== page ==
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Jurors Will Visit North Charleston Site Where Walter Scott Killed; Defense Rests

South Carolina Judge Clifton Newman on Tuesday granted jurors the right to visit the crime scene where Walter Scott was fatally shot by former police officer Michael Slager.
Image: Michael Slager in court
Former North Charleston police Officer Michael Slager in court in Charleston, South Carolina.Grace Beahm / AP

Jurors will soon visit the vacant lot in North Charleston where Walter Scott was shot and killed by a South Carolina police officer during a traffic stop.

South Carolina Judge Clifton Newman granted jurors the right to visit the crime scene late Tuesday. A representative from each legal team will accompany jurors — composed of 11 whites people and one black person — to the site.

The news came after a day of dramatic testimony in case against Michael Slager, a former Charleston patrolman. Slager, who is white, is charged with murder in the April 2015 shooting death of Scott — an unarmed black man — after he fled a routine traffic stop for a busted tail light.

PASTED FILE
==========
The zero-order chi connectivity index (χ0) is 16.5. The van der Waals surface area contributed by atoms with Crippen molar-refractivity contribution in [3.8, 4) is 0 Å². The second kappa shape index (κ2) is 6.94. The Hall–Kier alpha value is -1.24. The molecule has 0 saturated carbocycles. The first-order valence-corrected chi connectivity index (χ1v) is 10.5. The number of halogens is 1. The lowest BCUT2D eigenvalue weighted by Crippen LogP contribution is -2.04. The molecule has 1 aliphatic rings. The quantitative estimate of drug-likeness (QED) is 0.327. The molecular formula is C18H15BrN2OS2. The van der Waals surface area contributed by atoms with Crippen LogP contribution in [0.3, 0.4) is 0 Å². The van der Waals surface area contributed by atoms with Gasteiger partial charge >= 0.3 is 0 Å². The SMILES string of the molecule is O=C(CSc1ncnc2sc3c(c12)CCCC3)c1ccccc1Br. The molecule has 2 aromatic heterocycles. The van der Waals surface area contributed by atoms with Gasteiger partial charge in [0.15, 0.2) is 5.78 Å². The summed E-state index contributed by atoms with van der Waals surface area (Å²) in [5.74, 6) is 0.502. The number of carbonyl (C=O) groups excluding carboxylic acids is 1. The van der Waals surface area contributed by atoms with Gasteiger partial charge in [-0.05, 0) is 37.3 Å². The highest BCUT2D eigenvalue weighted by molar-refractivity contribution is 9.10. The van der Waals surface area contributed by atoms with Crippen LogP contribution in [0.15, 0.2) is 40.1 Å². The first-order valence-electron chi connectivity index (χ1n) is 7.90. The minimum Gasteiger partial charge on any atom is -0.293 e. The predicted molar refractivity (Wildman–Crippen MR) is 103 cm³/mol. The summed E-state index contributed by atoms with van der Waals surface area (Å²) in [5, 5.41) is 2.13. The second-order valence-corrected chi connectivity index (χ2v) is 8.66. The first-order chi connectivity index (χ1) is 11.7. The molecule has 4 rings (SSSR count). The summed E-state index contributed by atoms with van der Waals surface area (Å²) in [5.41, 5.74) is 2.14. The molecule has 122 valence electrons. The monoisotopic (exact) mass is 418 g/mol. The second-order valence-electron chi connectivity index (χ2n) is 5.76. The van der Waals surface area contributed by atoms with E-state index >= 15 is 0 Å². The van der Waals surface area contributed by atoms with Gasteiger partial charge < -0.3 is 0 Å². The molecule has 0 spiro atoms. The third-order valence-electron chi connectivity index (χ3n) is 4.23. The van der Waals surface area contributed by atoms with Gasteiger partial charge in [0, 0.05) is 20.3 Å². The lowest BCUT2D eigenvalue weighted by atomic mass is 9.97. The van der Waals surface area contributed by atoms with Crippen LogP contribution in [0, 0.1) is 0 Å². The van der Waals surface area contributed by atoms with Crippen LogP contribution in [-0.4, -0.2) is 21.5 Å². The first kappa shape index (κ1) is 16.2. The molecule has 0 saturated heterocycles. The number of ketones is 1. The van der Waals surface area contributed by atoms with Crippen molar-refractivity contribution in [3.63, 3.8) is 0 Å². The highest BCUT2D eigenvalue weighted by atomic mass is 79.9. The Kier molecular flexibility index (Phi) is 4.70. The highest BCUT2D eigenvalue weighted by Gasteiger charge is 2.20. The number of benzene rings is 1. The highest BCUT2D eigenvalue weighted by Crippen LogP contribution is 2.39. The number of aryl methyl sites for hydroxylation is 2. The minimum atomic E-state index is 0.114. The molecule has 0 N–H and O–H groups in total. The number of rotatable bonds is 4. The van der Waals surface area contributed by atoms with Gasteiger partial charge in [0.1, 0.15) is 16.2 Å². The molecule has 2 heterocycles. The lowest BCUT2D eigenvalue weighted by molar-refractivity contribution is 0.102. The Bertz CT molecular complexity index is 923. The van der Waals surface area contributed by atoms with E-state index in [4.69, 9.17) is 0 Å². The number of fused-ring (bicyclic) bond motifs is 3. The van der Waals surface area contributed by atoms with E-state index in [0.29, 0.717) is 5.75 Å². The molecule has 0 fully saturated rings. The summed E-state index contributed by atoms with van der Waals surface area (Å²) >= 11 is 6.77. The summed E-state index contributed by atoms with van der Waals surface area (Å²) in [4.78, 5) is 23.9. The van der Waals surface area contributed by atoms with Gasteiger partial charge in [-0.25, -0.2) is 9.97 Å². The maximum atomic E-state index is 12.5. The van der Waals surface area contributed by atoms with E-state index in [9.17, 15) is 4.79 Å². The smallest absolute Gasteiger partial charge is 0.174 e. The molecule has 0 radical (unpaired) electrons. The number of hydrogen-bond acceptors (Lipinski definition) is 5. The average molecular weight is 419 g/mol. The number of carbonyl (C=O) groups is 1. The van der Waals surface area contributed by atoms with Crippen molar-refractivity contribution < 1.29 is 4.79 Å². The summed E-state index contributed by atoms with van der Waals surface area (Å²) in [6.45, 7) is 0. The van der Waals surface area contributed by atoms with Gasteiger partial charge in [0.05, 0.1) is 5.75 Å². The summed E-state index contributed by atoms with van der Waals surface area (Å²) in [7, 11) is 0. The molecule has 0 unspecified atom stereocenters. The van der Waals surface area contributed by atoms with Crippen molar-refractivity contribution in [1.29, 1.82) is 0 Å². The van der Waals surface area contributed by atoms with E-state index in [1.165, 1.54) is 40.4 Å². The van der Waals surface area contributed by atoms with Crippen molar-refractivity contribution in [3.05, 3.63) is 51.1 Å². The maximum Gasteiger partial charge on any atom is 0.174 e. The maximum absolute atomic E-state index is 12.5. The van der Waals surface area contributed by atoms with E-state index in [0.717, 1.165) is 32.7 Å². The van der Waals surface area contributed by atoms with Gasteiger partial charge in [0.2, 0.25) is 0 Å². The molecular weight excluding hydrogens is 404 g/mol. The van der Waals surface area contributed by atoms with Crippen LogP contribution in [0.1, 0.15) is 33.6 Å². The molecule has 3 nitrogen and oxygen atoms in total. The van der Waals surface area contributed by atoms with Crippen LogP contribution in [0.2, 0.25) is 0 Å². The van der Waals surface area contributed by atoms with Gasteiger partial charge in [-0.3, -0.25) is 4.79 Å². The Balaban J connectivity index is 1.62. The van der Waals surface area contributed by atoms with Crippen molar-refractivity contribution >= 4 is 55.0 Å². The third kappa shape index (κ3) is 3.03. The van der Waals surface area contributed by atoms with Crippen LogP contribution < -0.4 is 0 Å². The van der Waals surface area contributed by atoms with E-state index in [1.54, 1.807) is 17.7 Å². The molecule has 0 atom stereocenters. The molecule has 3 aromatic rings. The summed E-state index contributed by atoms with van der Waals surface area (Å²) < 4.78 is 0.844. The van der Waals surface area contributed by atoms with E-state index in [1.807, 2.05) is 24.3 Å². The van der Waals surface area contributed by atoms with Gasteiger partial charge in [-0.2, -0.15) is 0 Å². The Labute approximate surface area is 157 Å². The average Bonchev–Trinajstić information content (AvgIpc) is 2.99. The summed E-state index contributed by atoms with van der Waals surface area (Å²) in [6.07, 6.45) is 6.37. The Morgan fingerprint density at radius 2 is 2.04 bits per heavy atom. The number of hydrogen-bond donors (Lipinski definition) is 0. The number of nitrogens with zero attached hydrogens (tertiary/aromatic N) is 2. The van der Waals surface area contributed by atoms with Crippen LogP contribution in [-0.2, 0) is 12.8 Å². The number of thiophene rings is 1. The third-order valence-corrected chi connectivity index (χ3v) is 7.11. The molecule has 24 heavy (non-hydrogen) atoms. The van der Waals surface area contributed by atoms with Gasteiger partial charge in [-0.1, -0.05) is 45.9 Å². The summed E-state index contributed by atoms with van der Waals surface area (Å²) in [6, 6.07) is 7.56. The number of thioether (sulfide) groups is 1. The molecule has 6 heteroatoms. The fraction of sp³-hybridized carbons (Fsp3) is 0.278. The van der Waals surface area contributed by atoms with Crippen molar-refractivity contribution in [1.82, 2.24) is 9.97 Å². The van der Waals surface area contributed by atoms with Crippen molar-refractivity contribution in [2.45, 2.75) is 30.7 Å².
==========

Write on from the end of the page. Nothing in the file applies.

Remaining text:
Related: Ex-Cop Who Shot Scott: Two Families 'Destroyed By This'

He faces 30 years to life in prison if convicted.

IMAGE: Michael Slager
Former North Charleston, South Carolina, police Officer Michael Slager in court Friday in Charleston.Grace Beahm / AP

Slager, 35, spoke to the court for the first time Tuesday, saying he’s been living in “a nightmare” and that Scott’s death has “destroyed” both families.

"In my mind at that time was, people don't run for a broken taillight. There's always another reason," he testified. "I don't know why he ran. It doesn't make any sense to me."

Slager testified that he and Scott, wrestled over a stun gun before Scott bolted.

"At that point I pulled my firearm and pulled the trigger," he said. "I fired until the threat was stopped as I was trained to do."

A bystander recorded the shooting on a cellphone and the video shocked the nation. The video appears to show Slager dropping the stun gun near the body after Scott was shot.

The defense rested its case after calling 23 witnesses, including Slager, in the trail. Closing arguments are expected to begin Wednesday and the jury will begin deliberations.